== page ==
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Municipal Immunity - Duty - Jury Question: Ex Parte City Of Muscle Shoals

Ex parte City of Muscle Shoals, [Ms. 1160396, Feb. 23, 2018] __ So. 3d __ (Ala. 2018). This per curiam opinion (Stuart, C.J., and Bolin, Parker, Main, Wise, Bryan, Sellers, and Mendheim, JJ., concur), issues a writ of mandamus to the Colbert Circuit Court directing dismissal of a negligence action against the City of Muscle Shoals on the ground of municipal immunity.

Plaintiff Harden alleged he was injured when he stepped into a twenty-five-year-old grate covering a drain in a Muscle Shoals city park. Ms. *2. The City moved for summary judgment based upon municipal immunity, Ala. Code § 11-47-190. The circuit court denied that motion.

In issuing the writ of mandamus, the Court noted that if there is a genuine issue as to any material fact on whether the movant is entitled to immunity, then summary judgment is not appropriate. However, the Court noted that “the availability of immunity ‘is ultimately a question of law to be determined by the court.’” Ms. *13, quoting Suttles v. Roy, 75 So. 3d 90, 100 (Ala. 2010).

Because the City filed a properly supported motion for summary judgment, the burden shifted to Harden to present “substantial evidence of ‘neglect, carelessness, or unskillfulness’ by a municipal agent, officer, or employee, or to present substantial evidence that the municipality had actual or constructive notice of a defect and failed to remedy it and that such negligence or defect caused the plaintiff’s injuries.” Ms. *15. Regarding Harden’s claim for negligent failure to repair the defective grate, the Court pointed out that the existence of a duty is not always a question of law for the Court. Instead, the Court reiterated that “‘where the facts upon which the existence of a duty depends, are disputed, the factual dispute is for resolution by the jury.’” Ms. *12 (quoting Garner v. Covington Cty., 624 So. 2d 1346, 1349-50 (Ala. 1993)(internal quote marks omitted). The Court held that the City was entitled to summary judgment because there was no evidence “indicating that the City had any notice that the grate was, in fact, defective.” Ms. *16.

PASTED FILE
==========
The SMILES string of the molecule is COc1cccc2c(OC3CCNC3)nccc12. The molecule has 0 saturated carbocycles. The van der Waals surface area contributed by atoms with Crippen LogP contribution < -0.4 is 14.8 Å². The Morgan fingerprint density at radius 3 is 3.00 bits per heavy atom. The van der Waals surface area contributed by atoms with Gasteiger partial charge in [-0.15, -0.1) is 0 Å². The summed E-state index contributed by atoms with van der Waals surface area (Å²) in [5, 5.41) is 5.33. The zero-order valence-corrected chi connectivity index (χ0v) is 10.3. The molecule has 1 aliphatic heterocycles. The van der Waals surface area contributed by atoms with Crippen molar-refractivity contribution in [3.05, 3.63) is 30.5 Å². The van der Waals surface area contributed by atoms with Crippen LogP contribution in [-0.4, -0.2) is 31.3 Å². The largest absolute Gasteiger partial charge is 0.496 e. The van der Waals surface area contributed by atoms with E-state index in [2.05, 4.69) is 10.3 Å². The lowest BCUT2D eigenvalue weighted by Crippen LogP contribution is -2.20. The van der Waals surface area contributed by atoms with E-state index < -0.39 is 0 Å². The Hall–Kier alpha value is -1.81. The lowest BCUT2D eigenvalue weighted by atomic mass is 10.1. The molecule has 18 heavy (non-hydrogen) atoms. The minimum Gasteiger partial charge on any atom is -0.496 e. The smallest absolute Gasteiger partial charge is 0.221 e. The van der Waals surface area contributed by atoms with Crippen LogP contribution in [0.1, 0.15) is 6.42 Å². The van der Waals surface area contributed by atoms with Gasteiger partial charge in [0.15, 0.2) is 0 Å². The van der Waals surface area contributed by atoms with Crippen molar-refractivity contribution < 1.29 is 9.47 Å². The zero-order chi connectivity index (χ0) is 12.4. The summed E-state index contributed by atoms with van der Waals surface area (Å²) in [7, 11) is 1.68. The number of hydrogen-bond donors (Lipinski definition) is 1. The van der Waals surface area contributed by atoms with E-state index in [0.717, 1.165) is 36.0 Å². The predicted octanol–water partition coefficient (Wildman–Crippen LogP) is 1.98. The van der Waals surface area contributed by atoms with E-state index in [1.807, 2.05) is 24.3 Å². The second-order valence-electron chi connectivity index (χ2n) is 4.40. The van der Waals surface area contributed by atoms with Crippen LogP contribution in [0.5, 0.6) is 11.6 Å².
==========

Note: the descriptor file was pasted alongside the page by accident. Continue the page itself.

The Court specifically rejected Harden’s res ipsa loquitur argument, holding that because “‘“the owner of a premises ... is not an insurer of the safety of his invitees ... and the principle of res ipsa loquitur is not applicable. There is no presumption of negligence which arises from the mere fact of an injury to an invitee.”’” Ms. *16, n. 2, quoting Ex parte Harold L. Martin Distrib. Co., 769 So. 2d 313, 314 (Ala. 2000), quoting in turn, Tice v. Tice, 361 So. 2d 1051, 1052 (Ala. 1978).

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